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The Smart Techie was renamed Siliconindia India Edition starting Feb 2012 to continue the nearly two decade track record of excellence of our US edition.

February - 2007 - issue > In My Opinion

Do we need a Vitamin or Painkiller?

Vinod Dham
Sunday, September 6, 2020
Vinod Dham
Acclaimed globally as the 'Father of Pentium', Vinod Dham has 40+ years of experience in developing semiconductor products, technologies, and Venture Capital. Currently serving as the President and COO of AlphaICs Corporation, Vinod founded IndoUS Venture Partners, a cross-border easy stage VC fund to invest in start-ups in 2005. Over the last fifteen years, Vinod has been a lively figure in the venture capital industry after him successfully pioneered 'Venture capital and Start-up fever' in India. Prior to AlphaICs, Vinod was the CEO of Silicon Spice, a chip design start-up and before that he was the COO at NexGen. He also worked for Intel as the Vice President of Pentium Processor Division and during his 16 year tenure at Intel, he led Intel 386 compaction, i486, and the Pentium Processor families. He was amongst the Indian-Americans who have helped shape America, at a first-ever exhibition on South East Asians in the National Museum of Natural History in Washington DC. Also, he was named as one of the top 25 executives in the computer industry and one of the top 100 most influential Asian Americans.

There seems to be some heat wave making its way through the Indian semiconductor space on whether it is a wise decision to start a fab in India. On the upfront, it may sound like a very decent idea but one should look beyond the surface level and dwell deep into its actual value proposition. Personally, I feel that setting up a fab would be a good thing for India, but it should be done very thoughtfully. Fab is not equivalent to a start up where one can invest five-ten million dollars and then let go when it doesn't work out. We are talking about a billion-dollar state-of-the-art enterprise, something that would need more than a second thought.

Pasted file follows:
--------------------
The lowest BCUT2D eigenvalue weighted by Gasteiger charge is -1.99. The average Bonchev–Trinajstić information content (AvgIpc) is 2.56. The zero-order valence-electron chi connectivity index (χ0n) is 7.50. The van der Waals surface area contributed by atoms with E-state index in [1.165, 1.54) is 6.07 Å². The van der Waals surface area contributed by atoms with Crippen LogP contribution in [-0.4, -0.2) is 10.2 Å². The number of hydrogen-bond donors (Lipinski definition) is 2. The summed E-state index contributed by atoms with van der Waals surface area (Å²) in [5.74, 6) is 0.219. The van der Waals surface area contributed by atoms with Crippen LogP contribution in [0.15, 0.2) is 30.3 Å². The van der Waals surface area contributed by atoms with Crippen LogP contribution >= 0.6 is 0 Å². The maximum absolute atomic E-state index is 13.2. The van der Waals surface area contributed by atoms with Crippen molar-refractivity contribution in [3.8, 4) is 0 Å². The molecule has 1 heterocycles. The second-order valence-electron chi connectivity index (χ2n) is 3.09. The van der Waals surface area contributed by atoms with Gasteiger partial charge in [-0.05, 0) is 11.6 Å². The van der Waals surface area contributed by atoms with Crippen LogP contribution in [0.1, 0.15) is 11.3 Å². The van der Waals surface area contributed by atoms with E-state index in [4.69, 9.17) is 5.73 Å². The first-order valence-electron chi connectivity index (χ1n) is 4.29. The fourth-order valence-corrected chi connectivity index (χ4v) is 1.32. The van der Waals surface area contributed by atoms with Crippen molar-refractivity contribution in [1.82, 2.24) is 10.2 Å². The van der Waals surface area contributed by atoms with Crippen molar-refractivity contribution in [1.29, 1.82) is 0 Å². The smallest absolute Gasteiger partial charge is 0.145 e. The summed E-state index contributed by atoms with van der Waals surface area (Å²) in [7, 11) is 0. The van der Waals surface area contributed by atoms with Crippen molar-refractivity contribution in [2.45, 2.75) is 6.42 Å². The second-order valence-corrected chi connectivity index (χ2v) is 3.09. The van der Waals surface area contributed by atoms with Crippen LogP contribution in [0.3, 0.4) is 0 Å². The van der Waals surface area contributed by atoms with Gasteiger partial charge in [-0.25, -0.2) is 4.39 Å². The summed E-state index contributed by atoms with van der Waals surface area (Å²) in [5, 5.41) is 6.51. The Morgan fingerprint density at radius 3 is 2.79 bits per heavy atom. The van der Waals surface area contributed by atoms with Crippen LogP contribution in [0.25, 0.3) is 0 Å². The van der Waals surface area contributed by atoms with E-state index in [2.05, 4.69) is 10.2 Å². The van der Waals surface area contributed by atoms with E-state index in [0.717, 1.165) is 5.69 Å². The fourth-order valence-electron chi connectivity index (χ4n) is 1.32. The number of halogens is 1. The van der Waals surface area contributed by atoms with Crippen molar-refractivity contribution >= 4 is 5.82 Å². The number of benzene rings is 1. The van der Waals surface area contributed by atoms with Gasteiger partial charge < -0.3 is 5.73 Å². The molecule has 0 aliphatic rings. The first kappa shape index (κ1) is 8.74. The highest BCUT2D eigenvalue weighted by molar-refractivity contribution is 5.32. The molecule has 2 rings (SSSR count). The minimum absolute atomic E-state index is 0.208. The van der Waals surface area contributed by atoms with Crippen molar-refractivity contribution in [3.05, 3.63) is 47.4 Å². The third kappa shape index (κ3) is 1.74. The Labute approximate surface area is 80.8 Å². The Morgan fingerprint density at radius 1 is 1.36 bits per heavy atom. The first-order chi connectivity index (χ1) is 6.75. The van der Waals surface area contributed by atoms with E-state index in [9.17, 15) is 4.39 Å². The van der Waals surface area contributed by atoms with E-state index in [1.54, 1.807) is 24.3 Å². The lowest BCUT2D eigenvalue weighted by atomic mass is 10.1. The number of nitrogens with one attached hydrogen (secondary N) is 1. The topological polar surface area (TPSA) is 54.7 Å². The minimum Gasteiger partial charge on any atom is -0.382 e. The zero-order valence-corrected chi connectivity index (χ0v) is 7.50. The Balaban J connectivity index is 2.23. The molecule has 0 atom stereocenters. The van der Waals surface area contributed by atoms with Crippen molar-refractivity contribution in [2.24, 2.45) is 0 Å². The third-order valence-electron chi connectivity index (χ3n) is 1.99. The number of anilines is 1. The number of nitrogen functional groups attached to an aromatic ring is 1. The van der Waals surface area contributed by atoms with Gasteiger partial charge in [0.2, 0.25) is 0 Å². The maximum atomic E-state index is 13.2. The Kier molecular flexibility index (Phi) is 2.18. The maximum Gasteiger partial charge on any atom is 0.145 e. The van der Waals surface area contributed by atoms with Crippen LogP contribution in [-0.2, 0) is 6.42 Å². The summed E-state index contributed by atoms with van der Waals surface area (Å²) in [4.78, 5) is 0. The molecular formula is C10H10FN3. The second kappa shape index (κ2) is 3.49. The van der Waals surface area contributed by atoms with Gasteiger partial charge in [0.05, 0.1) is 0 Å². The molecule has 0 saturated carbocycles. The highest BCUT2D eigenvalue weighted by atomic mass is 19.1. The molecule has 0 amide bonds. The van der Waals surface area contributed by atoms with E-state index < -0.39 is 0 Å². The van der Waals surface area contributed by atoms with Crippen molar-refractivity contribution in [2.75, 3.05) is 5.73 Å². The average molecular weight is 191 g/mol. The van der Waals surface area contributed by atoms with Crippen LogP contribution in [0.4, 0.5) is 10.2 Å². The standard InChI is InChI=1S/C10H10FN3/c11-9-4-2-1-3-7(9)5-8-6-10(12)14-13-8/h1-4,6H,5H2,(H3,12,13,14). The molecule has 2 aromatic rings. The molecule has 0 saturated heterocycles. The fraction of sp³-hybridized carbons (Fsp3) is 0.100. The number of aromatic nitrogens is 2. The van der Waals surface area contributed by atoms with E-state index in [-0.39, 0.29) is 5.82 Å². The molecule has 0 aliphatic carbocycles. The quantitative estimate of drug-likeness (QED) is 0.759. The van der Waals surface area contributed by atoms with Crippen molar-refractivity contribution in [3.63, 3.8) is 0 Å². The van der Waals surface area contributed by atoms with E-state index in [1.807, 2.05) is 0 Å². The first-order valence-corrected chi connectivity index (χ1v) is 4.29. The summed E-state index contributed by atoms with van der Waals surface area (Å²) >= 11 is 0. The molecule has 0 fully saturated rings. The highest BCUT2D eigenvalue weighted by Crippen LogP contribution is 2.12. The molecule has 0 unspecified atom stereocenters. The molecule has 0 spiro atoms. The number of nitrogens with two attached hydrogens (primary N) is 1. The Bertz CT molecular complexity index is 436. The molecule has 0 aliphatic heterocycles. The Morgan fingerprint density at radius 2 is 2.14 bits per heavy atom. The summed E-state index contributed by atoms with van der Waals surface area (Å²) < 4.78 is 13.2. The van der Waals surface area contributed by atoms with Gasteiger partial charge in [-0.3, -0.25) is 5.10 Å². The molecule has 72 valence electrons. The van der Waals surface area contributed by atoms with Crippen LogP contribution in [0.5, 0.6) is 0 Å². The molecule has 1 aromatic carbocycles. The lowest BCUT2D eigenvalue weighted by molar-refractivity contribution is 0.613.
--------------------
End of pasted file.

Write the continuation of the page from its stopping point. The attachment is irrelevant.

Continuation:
Venturing from the chip design world into fab will not be an easy journey. As a country we have been excelling in designing chips, slowly scaling up the ladder to execute complex design architectures. The sudden hue and cry about fab has defocused our vision from the design arena, which has witnessed a good amount of achievement. There is enormous talent available for chip designing. We have to focus on leveraging this talent pool to get to the next level of chip designing conceptualizing the design architecture, the most difficult part in chip making. In my sense the industry leaders are tackling this with ease.

So would it be wise to deviate our focus from what we already are good at on to something that may not be our cup of tea? In other words, before we start to envision a fab in the country, we should ask ourselves: Are we well equipped to create one?

One option of creating a fab in the country would be to allow companies like AMD and Intel come in and set up their fabs here. This would in turn create an eco system of fabs, something not present in India. It is not only about money, land and water. Even if we solve all of those problems, we don't have enough people and enough semiconductor experts here. Building a fab is like dealing with a very unique technology, which calls for people with five to ten years of experience in this field. They would possess the know how of the concerned area.

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